What to Expect During an Extremity MRI
An extremity MRI is a type of scan used specifically for diagnostic imaging of the arm, leg, hand, or foot. The machine uses radio waves and a magnetic field to generate images of the inside of the extremity in order to diagnose problems with the muscles, bones, joints, nerves, or blood vessels.
What conditions can an extremity MRI diagnose or assess?
Some conditions include:
- Degenerative joint diseases
- Nerve damage
- Bone infections
Unlike a traditional MRI machine in which you need to lie still on a table for up to 90 minutes while the scanner takes a series of pictures, extremity MRI scans are much more comfortable. For this kind of MRI exam, you will simply sit in a comfortable chair and place your arm or leg in a small opening in the machine. Your head and torso will remain outside of the scanner, eliminating the claustrophobic feeling many patients experience during traditional MRI exams.
If your hand or arm is being scanned, you will most likely be permitted to stay fully clothed, though it is recommended that you wear a loose top and remove all jewelry. If your leg or foot is being examined, you may be required to wear a hospital gown.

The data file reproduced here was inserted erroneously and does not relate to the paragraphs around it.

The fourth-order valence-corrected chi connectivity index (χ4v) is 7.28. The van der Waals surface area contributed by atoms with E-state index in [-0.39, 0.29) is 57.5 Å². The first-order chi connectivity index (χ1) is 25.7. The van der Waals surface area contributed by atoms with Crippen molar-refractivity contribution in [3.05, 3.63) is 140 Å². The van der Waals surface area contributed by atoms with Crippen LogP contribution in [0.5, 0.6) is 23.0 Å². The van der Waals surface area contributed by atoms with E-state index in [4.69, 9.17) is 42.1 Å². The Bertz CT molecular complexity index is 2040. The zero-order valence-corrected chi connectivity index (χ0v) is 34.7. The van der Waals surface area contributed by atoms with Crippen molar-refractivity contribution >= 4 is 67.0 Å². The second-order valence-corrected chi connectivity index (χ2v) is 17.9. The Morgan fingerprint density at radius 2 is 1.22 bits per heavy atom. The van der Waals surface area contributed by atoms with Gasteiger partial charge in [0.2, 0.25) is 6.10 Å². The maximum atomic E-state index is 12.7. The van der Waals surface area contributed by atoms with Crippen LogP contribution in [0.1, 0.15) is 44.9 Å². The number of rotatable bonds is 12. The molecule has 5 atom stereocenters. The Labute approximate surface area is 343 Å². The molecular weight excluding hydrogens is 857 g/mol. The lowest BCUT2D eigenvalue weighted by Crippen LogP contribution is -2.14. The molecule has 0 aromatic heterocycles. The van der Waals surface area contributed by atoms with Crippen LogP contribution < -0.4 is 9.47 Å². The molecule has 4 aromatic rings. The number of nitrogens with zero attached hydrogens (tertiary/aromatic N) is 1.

Your doctor will ask you to sit perfectly still during the procedure, though he or she may have you hold your limb in a specific position for a set amount of time. You will hear thumping, tapping, or snapping noises as the magnetic fields shift in the machine.
An extremity MRI will usually take about half an hour, though some may last longer. After the procedure is complete, you will be able to return to regular activities.
What are the benefits of an extremity MRI?
Many people find standard MRI machines to be uncomfortable. Some patients feel anxious and claustrophobic inside the tube. The extremity MRI eliminates that problem, allowing patients to sit comfortably during the exam while a specific body part or "extremity" is being scanned.
Extremity MRIs use the same technology as standard MRI machines to create detailed images of the body for diagnostic purposes. MRI scans are noninvasive, totally painless, and, unlike x-rays, they do not emit any radiation.